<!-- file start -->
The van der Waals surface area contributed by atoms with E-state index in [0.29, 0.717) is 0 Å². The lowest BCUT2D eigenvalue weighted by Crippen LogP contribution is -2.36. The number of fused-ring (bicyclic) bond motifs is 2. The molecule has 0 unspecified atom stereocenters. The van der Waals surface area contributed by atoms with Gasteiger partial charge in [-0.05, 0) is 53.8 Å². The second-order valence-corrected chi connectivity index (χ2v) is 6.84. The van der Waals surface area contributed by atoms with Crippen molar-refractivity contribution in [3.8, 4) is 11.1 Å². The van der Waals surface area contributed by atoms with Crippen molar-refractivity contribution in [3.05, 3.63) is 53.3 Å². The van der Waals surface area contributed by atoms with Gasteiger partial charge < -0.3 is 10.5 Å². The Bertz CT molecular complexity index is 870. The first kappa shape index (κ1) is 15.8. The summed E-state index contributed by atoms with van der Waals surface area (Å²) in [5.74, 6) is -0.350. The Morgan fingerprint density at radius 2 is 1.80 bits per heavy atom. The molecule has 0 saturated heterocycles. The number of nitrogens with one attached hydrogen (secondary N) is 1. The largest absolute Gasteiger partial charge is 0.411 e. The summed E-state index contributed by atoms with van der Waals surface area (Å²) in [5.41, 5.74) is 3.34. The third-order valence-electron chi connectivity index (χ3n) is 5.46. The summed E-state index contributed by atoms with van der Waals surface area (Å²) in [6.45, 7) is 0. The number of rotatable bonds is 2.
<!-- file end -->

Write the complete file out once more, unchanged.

The van der Waals surface area contributed by atoms with E-state index in [0.29, 0.717) is 0 Å². The lowest BCUT2D eigenvalue weighted by Crippen LogP contribution is -2.36. The number of fused-ring (bicyclic) bond motifs is 2. The molecule has 0 unspecified atom stereocenters. The van der Waals surface area contributed by atoms with Gasteiger partial charge in [-0.05, 0) is 53.8 Å². The second-order valence-corrected chi connectivity index (χ2v) is 6.84. The van der Waals surface area contributed by atoms with Crippen molar-refractivity contribution in [3.8, 4) is 11.1 Å². The van der Waals surface area contributed by atoms with Crippen molar-refractivity contribution in [3.05, 3.63) is 53.3 Å². The van der Waals surface area contributed by atoms with Gasteiger partial charge < -0.3 is 10.5 Å². The Bertz CT molecular complexity index is 870. The first kappa shape index (κ1) is 15.8. The summed E-state index contributed by atoms with van der Waals surface area (Å²) in [5.74, 6) is -0.350. The Morgan fingerprint density at radius 2 is 1.80 bits per heavy atom. The molecule has 0 saturated heterocycles. The number of nitrogens with one attached hydrogen (secondary N) is 1. The largest absolute Gasteiger partial charge is 0.411 e. The summed E-state index contributed by atoms with van der Waals surface area (Å²) in [5.41, 5.74) is 3.34. The third-order valence-electron chi connectivity index (χ3n) is 5.46. The summed E-state index contributed by atoms with van der Waals surface area (Å²) in [6.45, 7) is 0. The number of rotatable bonds is 2.